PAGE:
Loss of Pollinators and Cross-Polinators - Nobody likes bees, unless you’re trying to grow fruit or veggies! The removal of hives and habitat have reduced the population of these wonderful pollinators. Broad spectrum pesticides have destroyed both bees and butterflies. The good news is that you can plant flowers that will attract pollinators. I’ve also heard that feather dusters can be used to help your plants when the bees aren’t around. I read on a couple forums that grandma used to beat the tomato plant with a switch. I’m not sure if it really spreads the pollen or if was just therapeutic for granny. If your HOA requires a decorative front garden, plant plenty of bee and butterfly attractors. This year, we’ll probably try hatching some butterflies and a praying mantis or two. It’s a fun project for the kids and it may just help our crops.
Many bushes, vines, and trees require a cross pollinator. In Texas, Pecan trees are so prolific that a cross pollinator is always nearby. Unless your entire area was stripped for development like what is happening in my area. If you don’t want two of the same type of tree, talk to your neighbors. You may find a neighbor willing to plant one in their yard. You’ll both benefit, and you save space for the trees you really want. Having your neighbors homestead has it’s own benefits. You can swap produce, and you’ll have an ally when it comes to dealing with HOA restrictions.
Space – Most urban homesteaders will have less than acre to work with. Many subdivision lots are 1/10 of an acre. This is your chance to get creative. Grow things in containers indoors or on your porches. Window boxes can hold herbs. Attach planters to fences and walls. Consider dwarf trees. They can be planted closer together thus allowing space for more trees. Learn the method of Square Foot Gardening. And PLAN! You won’t be able to grow everything you’ve always wanted. Pick your favorites and plan your space. Even if it takes you a few years to do everything you wanted, having a plan prevents wasted space. This is where having a fellow homesteader nearby will help. Try to grow different things so you can trade and share. If your neighborhood has common areas, see if you can plant a community garden.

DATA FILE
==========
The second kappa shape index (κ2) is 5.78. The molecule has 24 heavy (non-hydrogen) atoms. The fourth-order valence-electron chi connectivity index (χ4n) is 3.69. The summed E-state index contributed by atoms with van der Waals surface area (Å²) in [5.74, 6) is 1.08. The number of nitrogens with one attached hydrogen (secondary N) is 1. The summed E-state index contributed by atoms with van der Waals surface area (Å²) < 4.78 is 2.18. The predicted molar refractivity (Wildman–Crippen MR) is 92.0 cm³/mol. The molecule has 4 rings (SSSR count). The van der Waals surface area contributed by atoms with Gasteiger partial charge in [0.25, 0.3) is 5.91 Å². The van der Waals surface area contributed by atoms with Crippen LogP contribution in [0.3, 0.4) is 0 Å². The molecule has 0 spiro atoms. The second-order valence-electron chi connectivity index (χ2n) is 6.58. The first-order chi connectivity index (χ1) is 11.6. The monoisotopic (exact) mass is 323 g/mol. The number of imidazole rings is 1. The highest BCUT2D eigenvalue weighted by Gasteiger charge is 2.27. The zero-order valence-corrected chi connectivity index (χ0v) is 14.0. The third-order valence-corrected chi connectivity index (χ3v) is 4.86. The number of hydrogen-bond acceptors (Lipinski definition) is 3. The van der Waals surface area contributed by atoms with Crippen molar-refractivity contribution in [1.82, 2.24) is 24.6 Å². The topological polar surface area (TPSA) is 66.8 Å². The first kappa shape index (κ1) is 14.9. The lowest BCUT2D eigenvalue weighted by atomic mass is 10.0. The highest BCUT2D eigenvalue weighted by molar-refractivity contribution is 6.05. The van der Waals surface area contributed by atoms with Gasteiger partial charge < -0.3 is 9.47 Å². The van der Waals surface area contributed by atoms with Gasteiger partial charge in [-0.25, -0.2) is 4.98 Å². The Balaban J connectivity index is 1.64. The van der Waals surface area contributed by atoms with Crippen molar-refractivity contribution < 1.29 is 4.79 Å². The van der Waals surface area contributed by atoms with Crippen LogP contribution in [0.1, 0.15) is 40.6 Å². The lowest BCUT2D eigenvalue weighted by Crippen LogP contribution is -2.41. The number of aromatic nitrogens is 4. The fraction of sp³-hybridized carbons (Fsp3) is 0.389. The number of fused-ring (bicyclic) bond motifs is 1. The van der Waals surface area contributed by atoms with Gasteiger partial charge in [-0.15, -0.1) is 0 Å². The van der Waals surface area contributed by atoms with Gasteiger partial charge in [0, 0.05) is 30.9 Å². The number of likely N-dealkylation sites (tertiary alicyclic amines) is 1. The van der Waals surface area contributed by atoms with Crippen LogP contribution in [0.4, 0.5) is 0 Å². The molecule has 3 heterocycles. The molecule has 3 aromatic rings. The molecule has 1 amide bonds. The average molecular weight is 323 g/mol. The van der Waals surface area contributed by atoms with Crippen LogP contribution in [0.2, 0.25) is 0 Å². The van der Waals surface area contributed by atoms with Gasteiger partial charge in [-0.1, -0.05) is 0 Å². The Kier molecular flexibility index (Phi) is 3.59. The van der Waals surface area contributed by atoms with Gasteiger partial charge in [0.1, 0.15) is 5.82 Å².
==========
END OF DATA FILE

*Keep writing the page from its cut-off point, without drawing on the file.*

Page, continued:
Weather - Drought, floods, heat, snow, high winds. It all takes a toll on your crops. And it seems some years have it all packed into one year. Have an advance plan for cold weather. What plants can be moved indoors or to a green house? How will you cover outdoor plants so that the cover won’t blow away? Can you construct a temporary greenhouse over a section of garden? Shield delecate plants from high winds. Rainwater collection is the best defender against a drought. We have 12 trees and watering them is EXPENSIVE. They are young and can’t tolerate the drought we’re in right now. Tap water contains chlorine and other chemicals that plants don’t particularly like. We’ve found they grow less and produce less when they only receive tap water.
Other enemies abound, you’ll quickly learn. Be patient and don’t give up. You may find that Plan A, B, and C don’t work, but Plan D does. Just remember to have fun. Even if you’re planning for The End of the World as We Know It.